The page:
State of Iowa v. Tony Gene Lukins. IA OWI, request for independent chemical test
Iowa's implied consent law, Iowa Code 321J.11 provides that a person being tested under the statute "may have an independent chemical test or tests administered at the person's own expense in addition to any administered at the direction of a peace officer." (Minnesota Statutes 169A.51 contains a similar provision.) The Iowa Supreme Court had previously held that the detainee does not have the right to a second test on the state's Breathalyzer machine. State v. Bloomer, 618 N.W.2d 550, 553 (Iowa 2000). The issue in this case is the effect of an ambiguous request by the detainee.
In the early morning hours of February 9, 2012, Sutherland, Iowa, Police Chief Timothy Rohrbaugh saw a pickup truck run a stop sign. He followed the vehicle and turned on his flashing lights, but the truck failed to stop. Instead it raced away at over 80 MPH. The truck veered into a ditch but was jerked back onto the pavement. After this, the driver came to a stop.
Chief Rohrbaugh went to the truck and suspected that the driver, Tony Gene Lukins, had been drinking. Lukins stated that he "had a few of beers." Lukins did some field sobriety tests, and also stumbled into the ditch. Eventually, he got safely seated in the squad car, where he failed a preliminary breath test. He was arrested and taken to the O'Brien County Jail. Down at the station, he blew a .207 into the Breathalyzer, which was well over the .08 legal limit. After failing the test, the following conversation took place:
LUKINS: I don't mean to be an a** or anything, but can I get a re-check, or anything . . . ?
ROHRBAUGH: A what?
LUKINS: . . . the way I'm bleeding . . . .
ROHRBAUGH: A rain check?
LUKINS: A re-check. You know, with this blood and that.
ROHRBAUGH: You want your blood checked?
LUKINS (looking at and gesturing toward the Breathalyzer machine): No, can I get a re-check?
ROHRBAUGH (tapping the breath-test machine): A re-check of this?
ROHRBAUGH: And what's the blood gonna make it different, or . . . ?
LUKINS: I don't know. I'm just . . . I didn't know I was bleeding this f***ing bad until you pulled me over and I looked at my hand.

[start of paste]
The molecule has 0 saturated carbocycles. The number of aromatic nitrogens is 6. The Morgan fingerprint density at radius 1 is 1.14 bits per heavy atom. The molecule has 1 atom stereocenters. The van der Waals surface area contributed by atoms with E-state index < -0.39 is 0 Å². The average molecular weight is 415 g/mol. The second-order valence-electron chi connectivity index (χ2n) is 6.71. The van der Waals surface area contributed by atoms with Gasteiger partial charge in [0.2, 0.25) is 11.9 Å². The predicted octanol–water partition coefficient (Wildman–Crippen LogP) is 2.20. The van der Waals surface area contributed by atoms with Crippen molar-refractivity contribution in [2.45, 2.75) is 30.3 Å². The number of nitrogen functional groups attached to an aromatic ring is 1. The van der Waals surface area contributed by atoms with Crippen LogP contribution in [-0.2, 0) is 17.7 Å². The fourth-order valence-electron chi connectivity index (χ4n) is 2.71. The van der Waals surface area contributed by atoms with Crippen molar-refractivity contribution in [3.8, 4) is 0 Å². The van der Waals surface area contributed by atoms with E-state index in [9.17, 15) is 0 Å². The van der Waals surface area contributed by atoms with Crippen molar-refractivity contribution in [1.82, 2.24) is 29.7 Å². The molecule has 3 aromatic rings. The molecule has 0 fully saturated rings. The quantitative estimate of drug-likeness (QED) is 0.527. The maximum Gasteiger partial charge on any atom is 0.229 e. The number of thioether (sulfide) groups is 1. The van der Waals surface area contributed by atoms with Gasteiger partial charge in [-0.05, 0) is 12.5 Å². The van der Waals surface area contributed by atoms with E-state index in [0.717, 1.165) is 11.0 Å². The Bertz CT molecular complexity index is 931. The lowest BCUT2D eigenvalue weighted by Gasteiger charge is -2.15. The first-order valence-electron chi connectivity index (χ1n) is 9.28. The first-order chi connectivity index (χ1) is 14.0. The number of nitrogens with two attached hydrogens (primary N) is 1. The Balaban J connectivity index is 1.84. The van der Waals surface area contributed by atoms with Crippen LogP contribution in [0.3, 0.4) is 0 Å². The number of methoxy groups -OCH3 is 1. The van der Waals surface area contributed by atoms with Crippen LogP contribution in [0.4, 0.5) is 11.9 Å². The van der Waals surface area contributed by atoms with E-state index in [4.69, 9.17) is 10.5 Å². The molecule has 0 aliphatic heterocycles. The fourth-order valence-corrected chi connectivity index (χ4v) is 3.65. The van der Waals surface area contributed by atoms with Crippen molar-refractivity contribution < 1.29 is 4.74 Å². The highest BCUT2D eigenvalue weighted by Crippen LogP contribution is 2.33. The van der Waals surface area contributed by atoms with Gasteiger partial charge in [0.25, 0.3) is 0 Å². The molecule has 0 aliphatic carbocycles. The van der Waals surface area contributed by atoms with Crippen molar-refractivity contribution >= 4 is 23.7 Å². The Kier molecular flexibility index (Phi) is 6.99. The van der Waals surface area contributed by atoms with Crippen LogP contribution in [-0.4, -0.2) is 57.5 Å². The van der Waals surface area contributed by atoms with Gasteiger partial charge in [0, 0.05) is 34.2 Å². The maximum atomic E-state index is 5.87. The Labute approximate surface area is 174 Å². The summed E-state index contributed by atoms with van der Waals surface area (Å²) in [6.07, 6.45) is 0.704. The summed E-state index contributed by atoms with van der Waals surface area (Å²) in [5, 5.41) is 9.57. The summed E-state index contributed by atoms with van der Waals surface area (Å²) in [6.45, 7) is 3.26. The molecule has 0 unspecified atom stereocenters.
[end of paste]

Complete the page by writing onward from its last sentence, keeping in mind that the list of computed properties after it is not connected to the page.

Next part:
ROHRBAUGH: I don't think we need to do another check because I don't think the blood or the bleeding had anything to do with your breath.
LUKINS: Well, no, I just was . . . I don't know what the heck to really check, to tell you the truth.
Later, he asked Chief Rohrbaugh and a jail deputy again a few times for a "re-blow" or a "re-breathalyzer test." These requests were also denied.
Lukins was charged with operating while intoxicated. He moved to suppress the Breathalyzer results. He argued that his statements at the jail implicated his right to an independent test under Iowa Code 321J.11. The trial court, Judge Charles K. Borth, denied the motion, and Lukins was subsequently found guilty. He appealed to the Iowa Court of Appeals, which reversed the judgment on October 23, 2013. Dissatisfied with this outcome, the State of Iowa took the case to the Iowa Supreme Court, which agreed to hear it.
The Supreme Court agreed with the Court of Appeals and also reversed Judge Borth's ruling. The high court likened the case to earlier cases construing Iowa Code 804.20, the statute giving Iowa arrestees the proverbial one phone call. The court looked at some cases construing that provision, in which similarly ambiguous requests were held to invoke the right. The court held that a similar analysis should apply here, and held that Lukins had invoked his right to an independent test, despite his ambiguous language. As the court put it, "we see no reason why a detainee should be required to string together a precise formulation of words mirroring the statutory language in order to invoke his or her statutory right to an independent chemical test."
The court then went on to determine the proper remedy. Following similar cases from other states, it held that the proper remedy in this case was the suppression of the Breathalyzer test results.
Finally, the state argued that the error in this case was harmless in light of the defendants smell of alcohol, slurred speech, falling down in the ditch, and amission to drinking. But here, the trial court had not specified the exact portion of the OWI statute under which Lukins had been found guilty. For that reason, the high court held that the conviction must be reversed, and the case sent back for a new trial.
Justices Waterman and Mansfield, as well as Chief Justice Cady, dissented. The dissenting justices argued that Lukins' statements could not be reasonably construed as a request for an independent chemical test, and that a conclusion to the contrary was factually inaccurate.
Lukins was represented in the appeal by attorney David R. Johnson of Brinton, Bordwell & Johnson, Clarion, Iowa.
No. 12-2221 (Iowa May 16, 2014).
Please see the original opinion for the court's exact language.
Richard P. Clem is an attorney and continuing legal education (CLE) provider in Minnesota. He has been in private practice in the Twin Cities for 25 years. He has a J.D., cum laude, from Hamline University School of Law in St. Paul and a B.A. in History from the University of Minnesota. His reported cases include: Asociacion Nacional de Pescadores a Pequena Escala o Artesanales de Colombia v. Dow Quimica de Colombia, 988 F.2d 559, rehearing denied, 5 F.3d 530 (5th Cir. 1993), cert. denied, 510 U.S. 1041 (1994); LaMott v. Apple Valley Health Care Center, 465 N.W.2d 585 (Minn. Ct. App. 1991); Abo el Ela v. State, 468 N.W.2d 580 (Minn. Ct. App. 1991).
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